540.001: T: Nature Writing Across Cultures

Face to Face, T 1600-1830
Michelle Kells, mkells@unm.edu 

“The obligation to endure gives us the right to know” (13).

Rachel Carson Silent Spring

This course will explore environmental issues across time, culture, and space through the critical lens of rhetoric. As a verb, “to environ” means to contain or to encapsulate. Rhetorically, we can say that we “contain” our environments and our environments “contain” us. This course will give particular attention how language (writing) constitutes environments as well as constitutes us within our environments. We will examine diverse textual representations of the environment across diverse cultural view points and ethical systems (including Indigenous, Chicana and Chicano, Africana perspectives). We will examine the rhetorical constructions of nature/wilderness as well as built/urban contexts as frameworks for social engagement and action. 

The purpose of this class is to create a community of environmental thinkers and to cultivate opportunities for considering our roles as writers, citizens, and scholars (of place).  Participation in field exercises and multi-modal (digital) learning environments will be integral to this course.  Our reading list will include environmental texts by writers within and beyond the Southwest region.

The rich literary and rhetorical legacy of twentieth and twenty-first century environmental writing will be examined through diverse textual artifacts (and genres) including public rhetoric, film, poetry, speeches, essays, letters, creative nonfiction as well legal treatises and policies.  These different genres tell the stories of collective struggle, achievement, and citizenship that shape current trends in education, law, socio-economic status, government, private organizational policies, and political participation related to the environment and its use.

541.001: English Grammars

Face to Face T, Remote Scheduled R, 1400-1515
Bethany Davila, bdavila@unm.edu

Studying grammar doesn’t have to be boring! This course helps students approach the study of grammar from different perspectives, all while attending to language politics, language attitudes, and language use. Projects include considering grammar in use as well as the rules that govern our use, examining our own and others’ grammar in academic writing using corpus linguistics, and studying a local issue related to language attitudes and the politics of language.

542.001: Major Texts in Rhetoric

Remote Scheduled, M 1600-1830
Andrew Bourelle, abourelle@unm.edu

Modern society has changed significantly since the ancient Greek and Roman world. The emphasis on orality as the primary means of communication has long since been abandoned in favor of writing and, more recently, multimedia communication. But the concepts established during antiquity helped shape our current understanding of education and communication. Students in English 542 will explore the history and theory of rhetoric, focusing on foundations of rhetoric developed by the ancient Greeks and Romans. While the course will provide a historical survey of major texts, the class will focus on the applicability of classical rhetoric to students' modern lives.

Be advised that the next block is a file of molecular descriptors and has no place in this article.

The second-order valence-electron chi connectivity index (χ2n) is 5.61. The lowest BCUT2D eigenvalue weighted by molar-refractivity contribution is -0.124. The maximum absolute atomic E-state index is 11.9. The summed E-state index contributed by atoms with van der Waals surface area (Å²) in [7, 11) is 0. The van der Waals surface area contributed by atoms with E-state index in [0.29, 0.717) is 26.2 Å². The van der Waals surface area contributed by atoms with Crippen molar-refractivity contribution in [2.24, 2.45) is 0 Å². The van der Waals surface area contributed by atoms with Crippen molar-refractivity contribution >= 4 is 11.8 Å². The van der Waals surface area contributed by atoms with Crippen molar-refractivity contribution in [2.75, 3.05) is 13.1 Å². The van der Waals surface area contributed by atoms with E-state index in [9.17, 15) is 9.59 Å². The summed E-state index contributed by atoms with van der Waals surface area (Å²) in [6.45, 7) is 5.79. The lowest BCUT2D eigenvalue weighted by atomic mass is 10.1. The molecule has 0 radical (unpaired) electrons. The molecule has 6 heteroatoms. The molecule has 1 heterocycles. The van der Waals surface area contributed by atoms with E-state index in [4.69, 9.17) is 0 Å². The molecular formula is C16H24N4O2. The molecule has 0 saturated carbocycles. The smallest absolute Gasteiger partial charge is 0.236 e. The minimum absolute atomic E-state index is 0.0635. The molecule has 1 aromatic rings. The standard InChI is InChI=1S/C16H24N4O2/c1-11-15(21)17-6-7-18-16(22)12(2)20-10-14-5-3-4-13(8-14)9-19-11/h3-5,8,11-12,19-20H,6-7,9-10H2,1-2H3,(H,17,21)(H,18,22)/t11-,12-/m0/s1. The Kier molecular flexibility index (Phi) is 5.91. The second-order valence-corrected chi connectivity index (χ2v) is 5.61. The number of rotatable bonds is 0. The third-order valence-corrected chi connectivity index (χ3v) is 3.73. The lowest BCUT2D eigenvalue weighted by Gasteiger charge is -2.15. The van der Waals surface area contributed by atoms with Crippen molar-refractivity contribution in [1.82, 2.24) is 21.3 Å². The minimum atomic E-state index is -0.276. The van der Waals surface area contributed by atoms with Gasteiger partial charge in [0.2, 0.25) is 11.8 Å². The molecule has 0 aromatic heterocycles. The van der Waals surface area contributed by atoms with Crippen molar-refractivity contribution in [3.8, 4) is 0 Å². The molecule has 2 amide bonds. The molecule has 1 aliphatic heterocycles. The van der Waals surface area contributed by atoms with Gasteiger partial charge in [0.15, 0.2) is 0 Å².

548.001: T: Advanced Old English

Face to Face, TR 1230-1345
Jonathan Davis-Secord, jwds@unm.edu

Beowulf is the most celebrated and studied Old English poem, yet it remains ambiguous and contested. Modern scholars continue to scrutinize difficult points in the text and wrestle over approaches to the poem. This course will be devoted to a close reading of Beowulf in the original Old English and publications on the poem. We will explore the roles of women in the text, the meanings of the monsters, the patterns of gift-giving, the linguistic intricacies of the text, and many other topics. Students will prepare translations of the poem, read secondary literature, and write a critical research paper for the semester. Prerequisite: Basic knowledge of Old English.

549.001: Middle English Language

Face to Face, R 1600-1830
Anita Obermeier, aobermei@unm.edu

This course provides an introduction to those principal dialects of Middle English, demonstrated by selected readings, in the context of the development of the language from Old English to Early Modern English (c. 1150-1500). We will be looking at the language both diachronically (the historical development) and synchronically (the differentiation of dialect features at a given time). The primary goal of the course is to familiarize students with the range of texts available in different dialects during the period. At the end of the course, students should, for example, be able to read Sir Gawain and the Green Knight in the original North-West Midlands dialect with a full appreciation of the contribution of the language to the artistry of the poem, and to recognize its difference from the London dialect of Chaucer. Assignments will include take-home exercises, a midterm, a final, and a group translation project.